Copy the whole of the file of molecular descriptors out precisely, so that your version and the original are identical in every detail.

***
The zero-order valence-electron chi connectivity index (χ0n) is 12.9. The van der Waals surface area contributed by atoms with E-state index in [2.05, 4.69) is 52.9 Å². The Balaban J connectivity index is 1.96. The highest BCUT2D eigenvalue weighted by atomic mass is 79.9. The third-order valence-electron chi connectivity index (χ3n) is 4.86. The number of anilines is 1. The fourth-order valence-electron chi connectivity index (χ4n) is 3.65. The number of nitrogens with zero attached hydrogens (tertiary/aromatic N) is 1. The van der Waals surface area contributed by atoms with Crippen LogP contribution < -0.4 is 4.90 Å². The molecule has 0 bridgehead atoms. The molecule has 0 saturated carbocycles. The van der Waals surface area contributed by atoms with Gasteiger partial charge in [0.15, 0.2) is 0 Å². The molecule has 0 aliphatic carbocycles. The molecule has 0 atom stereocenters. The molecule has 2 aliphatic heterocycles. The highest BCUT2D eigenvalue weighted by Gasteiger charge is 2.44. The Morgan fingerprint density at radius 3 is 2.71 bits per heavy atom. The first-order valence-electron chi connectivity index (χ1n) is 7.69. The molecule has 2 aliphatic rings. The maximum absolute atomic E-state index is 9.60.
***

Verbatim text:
The zero-order valence-electron chi connectivity index (χ0n) is 12.9. The van der Waals surface area contributed by atoms with E-state index in [2.05, 4.69) is 52.9 Å². The Balaban J connectivity index is 1.96. The highest BCUT2D eigenvalue weighted by atomic mass is 79.9. The third-order valence-electron chi connectivity index (χ3n) is 4.86. The number of anilines is 1. The fourth-order valence-electron chi connectivity index (χ4n) is 3.65. The number of nitrogens with zero attached hydrogens (tertiary/aromatic N) is 1. The van der Waals surface area contributed by atoms with Crippen LogP contribution < -0.4 is 4.90 Å². The molecule has 0 bridgehead atoms. The molecule has 0 saturated carbocycles. The van der Waals surface area contributed by atoms with Gasteiger partial charge in [0.15, 0.2) is 0 Å². The molecule has 0 aliphatic carbocycles. The molecule has 0 atom stereocenters. The molecule has 2 aliphatic heterocycles. The highest BCUT2D eigenvalue weighted by Gasteiger charge is 2.44. The Morgan fingerprint density at radius 3 is 2.71 bits per heavy atom. The first-order valence-electron chi connectivity index (χ1n) is 7.69. The molecule has 2 aliphatic rings. The maximum absolute atomic E-state index is 9.60.